of social relations in which we live, tonishment of all the world; and alit is by the capital of the rich that the ready the delusion is over, the transindustry of the poor is put in motion ; ports are at an end, the Jacobios are by their expenditure that it is ali- silent, and the convulsed commonmented. However specious and allur- wealth is fast sinking back to its ing the projects may be which are pristine monarchical form of governbrought forward by the popular lead- ment. Every country in Europe felt ers, they involve in them one source the shock. The passions were univerof weakness, which inevitably ere long sally let loose ; sanguinary wars arose paralyses all their influence. Directly on every side; and while the enlightor indirectly, they all tend to the de- ened Free-traders of England were struction of property. To excite the dreaming, amidst their cotton bales, of

passions of the working classes, they universal and perpetual peace, which are obliged to hold out to them the should open to them the markets of prospect of a division of property, or the world, hostilities the most tersuch a system of taxation as practi- rible, contests the most dreadful, dis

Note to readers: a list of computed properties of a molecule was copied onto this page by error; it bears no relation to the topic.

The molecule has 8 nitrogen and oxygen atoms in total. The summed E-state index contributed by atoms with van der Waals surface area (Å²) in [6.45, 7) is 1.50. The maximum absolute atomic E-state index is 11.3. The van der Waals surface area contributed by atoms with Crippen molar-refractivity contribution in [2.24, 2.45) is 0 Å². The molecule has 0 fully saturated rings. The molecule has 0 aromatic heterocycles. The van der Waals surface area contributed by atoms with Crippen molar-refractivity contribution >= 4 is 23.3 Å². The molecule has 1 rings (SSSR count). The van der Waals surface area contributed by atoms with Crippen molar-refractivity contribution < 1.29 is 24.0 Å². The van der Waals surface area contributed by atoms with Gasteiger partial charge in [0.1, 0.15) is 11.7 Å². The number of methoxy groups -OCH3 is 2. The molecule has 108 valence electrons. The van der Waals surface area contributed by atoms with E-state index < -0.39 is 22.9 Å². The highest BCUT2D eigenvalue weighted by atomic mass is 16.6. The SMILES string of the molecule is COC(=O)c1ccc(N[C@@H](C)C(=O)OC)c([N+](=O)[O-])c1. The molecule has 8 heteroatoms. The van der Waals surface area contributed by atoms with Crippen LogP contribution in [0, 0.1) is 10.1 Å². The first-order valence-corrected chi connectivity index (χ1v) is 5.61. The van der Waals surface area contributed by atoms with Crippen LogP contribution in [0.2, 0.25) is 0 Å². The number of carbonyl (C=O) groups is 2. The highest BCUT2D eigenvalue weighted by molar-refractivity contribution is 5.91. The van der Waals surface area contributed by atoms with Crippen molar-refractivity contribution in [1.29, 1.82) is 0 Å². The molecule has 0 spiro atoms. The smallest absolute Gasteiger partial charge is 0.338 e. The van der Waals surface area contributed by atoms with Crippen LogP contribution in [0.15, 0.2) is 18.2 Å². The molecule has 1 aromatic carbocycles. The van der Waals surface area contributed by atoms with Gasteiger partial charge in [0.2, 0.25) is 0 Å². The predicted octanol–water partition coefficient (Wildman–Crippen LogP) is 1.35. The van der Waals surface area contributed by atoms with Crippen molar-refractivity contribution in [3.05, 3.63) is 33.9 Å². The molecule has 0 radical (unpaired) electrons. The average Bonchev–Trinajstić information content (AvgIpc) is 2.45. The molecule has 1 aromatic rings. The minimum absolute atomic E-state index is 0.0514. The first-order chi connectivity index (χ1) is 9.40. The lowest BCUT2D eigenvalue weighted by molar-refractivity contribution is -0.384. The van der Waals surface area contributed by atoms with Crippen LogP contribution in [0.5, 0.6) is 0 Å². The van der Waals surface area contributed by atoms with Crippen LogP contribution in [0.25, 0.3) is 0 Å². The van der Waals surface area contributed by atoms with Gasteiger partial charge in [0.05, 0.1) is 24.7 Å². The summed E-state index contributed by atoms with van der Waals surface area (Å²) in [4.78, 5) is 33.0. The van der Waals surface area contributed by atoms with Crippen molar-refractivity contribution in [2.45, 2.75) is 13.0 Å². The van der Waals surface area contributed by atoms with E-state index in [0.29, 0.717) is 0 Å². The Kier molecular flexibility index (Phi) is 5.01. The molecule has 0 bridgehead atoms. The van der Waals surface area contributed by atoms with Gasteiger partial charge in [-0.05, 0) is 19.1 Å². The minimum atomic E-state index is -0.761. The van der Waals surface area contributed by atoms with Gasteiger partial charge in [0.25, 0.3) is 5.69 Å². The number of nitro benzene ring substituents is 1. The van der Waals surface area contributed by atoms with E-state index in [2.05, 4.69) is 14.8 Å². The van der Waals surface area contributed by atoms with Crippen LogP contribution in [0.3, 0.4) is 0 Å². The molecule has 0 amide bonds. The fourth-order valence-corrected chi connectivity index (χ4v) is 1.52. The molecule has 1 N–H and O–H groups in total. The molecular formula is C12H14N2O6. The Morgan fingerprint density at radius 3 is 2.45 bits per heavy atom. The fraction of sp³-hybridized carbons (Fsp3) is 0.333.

sensions the most implacable, broke ascendency ; rebellion had quailed out in all quarters. It was not merely before the undaunted aspect of the the war of opinion which Mr Canning defenders of order and the throne. long ago prophesied as the next which Naples had regained the dominion of would desolate Europe: to it was Sicily; the arms of France had resuperadded the still more frightful stored the Pope at Rome; the Eternal contest of races. The Lombard rose City had yielded to the assault of against the German, the Bohemian the soldiers of Louis Napoleon. Ausagainst the Imperialist, the Hungarian tria had regained her ascendency in against the Austrian; the Celt and Italy; the perfidious aggression of the Saxon stood in arms against each Charles Albert had been signally other. Naples was rent in twain ; a chastised by the skill and determinarevolutionary state was established in tion of the veteran Radetsky; Milan Sicily; the supreme pontiff was de- was again the seat of Imperial governthroned at Rome; Piedmont joined ment; the dream of a Venetian rethe innovating party ; Lombardy rose public had passed away, and the Place up against Austria, Bohemia was in of St Mark again beheld the doublearms against Vienna, the Magyars headed eagle of Austria at the summit revived against the Germans the fierce of its domes. Baden was conquered, hostility of five centuries ; Prussia Saxony pacified; the fumes of revoluwas revolutionised, Baden ravaged, tionary aggression in Schleswig had Denmark invaded ; the Poles could been dissipated by the firmness of with difficulty be restrained amidst Denmark, and the ready, although the general effervescence; the Irish unexerted, support of Russia. Poland openly made preparations for rebellion was overawed by the Colossus of the and separation from Great Britain. North ; and even the heroic valour of England itself was shaken : the the Magyars, so often in happier days gravity and practical tendency of the the bulwark of the Cross, had yielded Anglo-Saxon character in part